Clarida Traded Into Stocks on Eve of Powell Pandemic Statement
(Bloomberg) -- Federal Reserve Vice Chair Richard Clarida traded between $1 million and $5 million out of a bond fund into stock funds one day before Chair Jerome Powell issued a statement flagging possible policy action as the pandemic worsened, his 2020 financial disclosures show.
Clarida’s trades, described in forms filed with the government ethics office, show the shifting of the funds out of a Pimco bond fund on Feb. 27, 2020, and on the same day buying the Pimco StocksPlus Fund and the iShares MSCI USA Min Vol Factor exchange-traded fund in similar dollar ranges. For the year, he listed five transactions.
The following day on Feb. 28, a Friday, at 2:30 p.m., Powell took the unusual step of releasing a statement saying the virus poses “evolving risks to economic activity.” In the same statement, Powell said the Fed was “closely monitoring developments and their implications for the economic outlook.”
The Fed announced a half percentage-point rate cut on March 3 following an emergency meeting of the Federal Open Market Committee.
“Vice Chair Clarida’s financial disclosure for 2020 shows transactions that represent a pre-planned rebalancing to his accounts,” a Fed spokesman who was speaking on behalf of the vice chair said. “The transactions were executed prior to his involvement in deliberations on Federal Reserve actions to respond to the emergence of the coronavirus and not during a blackout period. The selected funds were chosen with the prior approval of the Board’s ethics official.”
The transactions are likely to further heighten scrutiny of the ethics rules and governance of the U.S. central bank after two regional Fed chiefs announced their departures following revelations about their trading activity last year. One of the presidents, Eric Rosengren of Boston, said his resignation was due to a serious health condition.
Clarida, a former executive at Pacific Investment Management Company LLC, was visiting faculty and students at Yale University in New Haven, Connecticut, the day of the trading, and not in his office in Washington. His calendar for the month shows a single phone call with a Board member on Feb. 27 at 4:45 p.m. after the market close, as well as numerous meetings with Fed staff on prior days.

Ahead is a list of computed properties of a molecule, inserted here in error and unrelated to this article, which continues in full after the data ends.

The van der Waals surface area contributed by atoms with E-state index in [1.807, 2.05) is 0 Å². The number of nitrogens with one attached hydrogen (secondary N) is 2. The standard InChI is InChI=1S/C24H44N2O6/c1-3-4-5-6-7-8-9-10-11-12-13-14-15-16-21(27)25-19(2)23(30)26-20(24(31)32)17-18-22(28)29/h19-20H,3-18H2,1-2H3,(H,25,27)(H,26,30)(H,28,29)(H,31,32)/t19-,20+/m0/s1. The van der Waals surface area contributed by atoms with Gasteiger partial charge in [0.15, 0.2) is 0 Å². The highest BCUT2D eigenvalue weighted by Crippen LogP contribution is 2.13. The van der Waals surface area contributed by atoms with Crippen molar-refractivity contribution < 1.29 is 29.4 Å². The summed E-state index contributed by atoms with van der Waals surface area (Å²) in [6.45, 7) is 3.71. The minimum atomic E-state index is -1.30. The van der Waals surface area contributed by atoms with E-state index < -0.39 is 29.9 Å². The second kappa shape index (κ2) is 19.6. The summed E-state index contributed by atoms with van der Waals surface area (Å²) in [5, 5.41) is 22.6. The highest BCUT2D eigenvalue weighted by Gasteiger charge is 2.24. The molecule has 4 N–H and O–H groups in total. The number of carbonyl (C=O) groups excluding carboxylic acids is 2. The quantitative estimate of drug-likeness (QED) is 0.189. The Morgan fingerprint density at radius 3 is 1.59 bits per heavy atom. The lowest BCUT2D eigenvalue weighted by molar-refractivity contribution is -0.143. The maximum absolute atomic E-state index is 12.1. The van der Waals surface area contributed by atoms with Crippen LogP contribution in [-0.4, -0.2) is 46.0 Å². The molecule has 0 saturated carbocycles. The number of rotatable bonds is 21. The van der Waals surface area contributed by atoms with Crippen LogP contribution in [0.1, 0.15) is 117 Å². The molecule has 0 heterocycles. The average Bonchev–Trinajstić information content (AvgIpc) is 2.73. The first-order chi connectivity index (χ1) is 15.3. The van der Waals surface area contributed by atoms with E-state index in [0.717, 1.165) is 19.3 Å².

The Fed spells out clear guidelines for trading activity by policy makers. Its Voluntary Guide to Conduct for Senior Officials says “they should carefully avoid engaging in any financial transaction the timing of which could create the appearance of acting on inside information concerning Federal Reserve deliberations and actions.”
It also says that they should avoid dealings that might “convey even an appearance of conflict between their personal interests, the interests of the system, and the public interest.”
February 2020 was a time of extreme moves in financial markets as investors reacted to the threat of the global spread of Covid-19. Stocks fell steeply and bond markets were in a powerful rally.
“The pandemic was spreading quickly and the economic outlook was evolving rapidly. That was not the appropriate time for top Fed officials to be making multi-million dollar changes to their portfolios,” said Andrew Levin, a Dartmouth College professor and former special advisor to the Fed’s Board. “The Fed should welcome an external review of all financial transactions made by Federal Reserve Board members last year.”
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